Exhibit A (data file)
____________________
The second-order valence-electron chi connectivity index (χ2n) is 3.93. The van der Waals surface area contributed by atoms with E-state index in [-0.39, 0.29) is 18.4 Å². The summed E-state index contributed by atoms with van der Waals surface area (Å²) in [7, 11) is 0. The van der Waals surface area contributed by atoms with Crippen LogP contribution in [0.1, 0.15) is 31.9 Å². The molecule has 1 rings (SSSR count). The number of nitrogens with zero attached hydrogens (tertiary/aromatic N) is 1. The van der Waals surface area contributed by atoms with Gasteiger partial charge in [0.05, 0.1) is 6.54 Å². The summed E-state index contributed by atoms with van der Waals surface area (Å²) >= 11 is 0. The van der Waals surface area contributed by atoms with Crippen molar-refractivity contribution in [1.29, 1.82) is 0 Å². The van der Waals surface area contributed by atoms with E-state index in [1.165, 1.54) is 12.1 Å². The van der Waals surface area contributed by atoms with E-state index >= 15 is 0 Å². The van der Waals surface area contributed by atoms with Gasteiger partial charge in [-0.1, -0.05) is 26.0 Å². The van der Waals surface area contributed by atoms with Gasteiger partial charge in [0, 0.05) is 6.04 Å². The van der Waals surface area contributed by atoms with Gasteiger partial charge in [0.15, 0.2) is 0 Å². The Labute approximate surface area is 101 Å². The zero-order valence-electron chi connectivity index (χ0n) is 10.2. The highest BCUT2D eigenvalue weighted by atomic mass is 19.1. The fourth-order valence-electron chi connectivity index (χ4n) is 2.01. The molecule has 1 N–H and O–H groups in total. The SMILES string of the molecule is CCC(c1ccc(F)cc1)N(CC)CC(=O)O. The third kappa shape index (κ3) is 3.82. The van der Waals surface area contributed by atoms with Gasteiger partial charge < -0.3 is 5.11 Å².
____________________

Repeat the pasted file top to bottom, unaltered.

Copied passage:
The second-order valence-electron chi connectivity index (χ2n) is 3.93. The van der Waals surface area contributed by atoms with E-state index in [-0.39, 0.29) is 18.4 Å². The summed E-state index contributed by atoms with van der Waals surface area (Å²) in [7, 11) is 0. The van der Waals surface area contributed by atoms with Crippen LogP contribution in [0.1, 0.15) is 31.9 Å². The molecule has 1 rings (SSSR count). The number of nitrogens with zero attached hydrogens (tertiary/aromatic N) is 1. The van der Waals surface area contributed by atoms with Gasteiger partial charge in [0.05, 0.1) is 6.54 Å². The summed E-state index contributed by atoms with van der Waals surface area (Å²) >= 11 is 0. The van der Waals surface area contributed by atoms with Crippen molar-refractivity contribution in [1.29, 1.82) is 0 Å². The van der Waals surface area contributed by atoms with E-state index in [1.165, 1.54) is 12.1 Å². The van der Waals surface area contributed by atoms with E-state index >= 15 is 0 Å². The van der Waals surface area contributed by atoms with Gasteiger partial charge in [-0.1, -0.05) is 26.0 Å². The van der Waals surface area contributed by atoms with Gasteiger partial charge in [0, 0.05) is 6.04 Å². The van der Waals surface area contributed by atoms with Gasteiger partial charge in [0.15, 0.2) is 0 Å². The Labute approximate surface area is 101 Å². The zero-order valence-electron chi connectivity index (χ0n) is 10.2. The highest BCUT2D eigenvalue weighted by atomic mass is 19.1. The fourth-order valence-electron chi connectivity index (χ4n) is 2.01. The molecule has 1 N–H and O–H groups in total. The SMILES string of the molecule is CCC(c1ccc(F)cc1)N(CC)CC(=O)O. The third kappa shape index (κ3) is 3.82. The van der Waals surface area contributed by atoms with Gasteiger partial charge < -0.3 is 5.11 Å².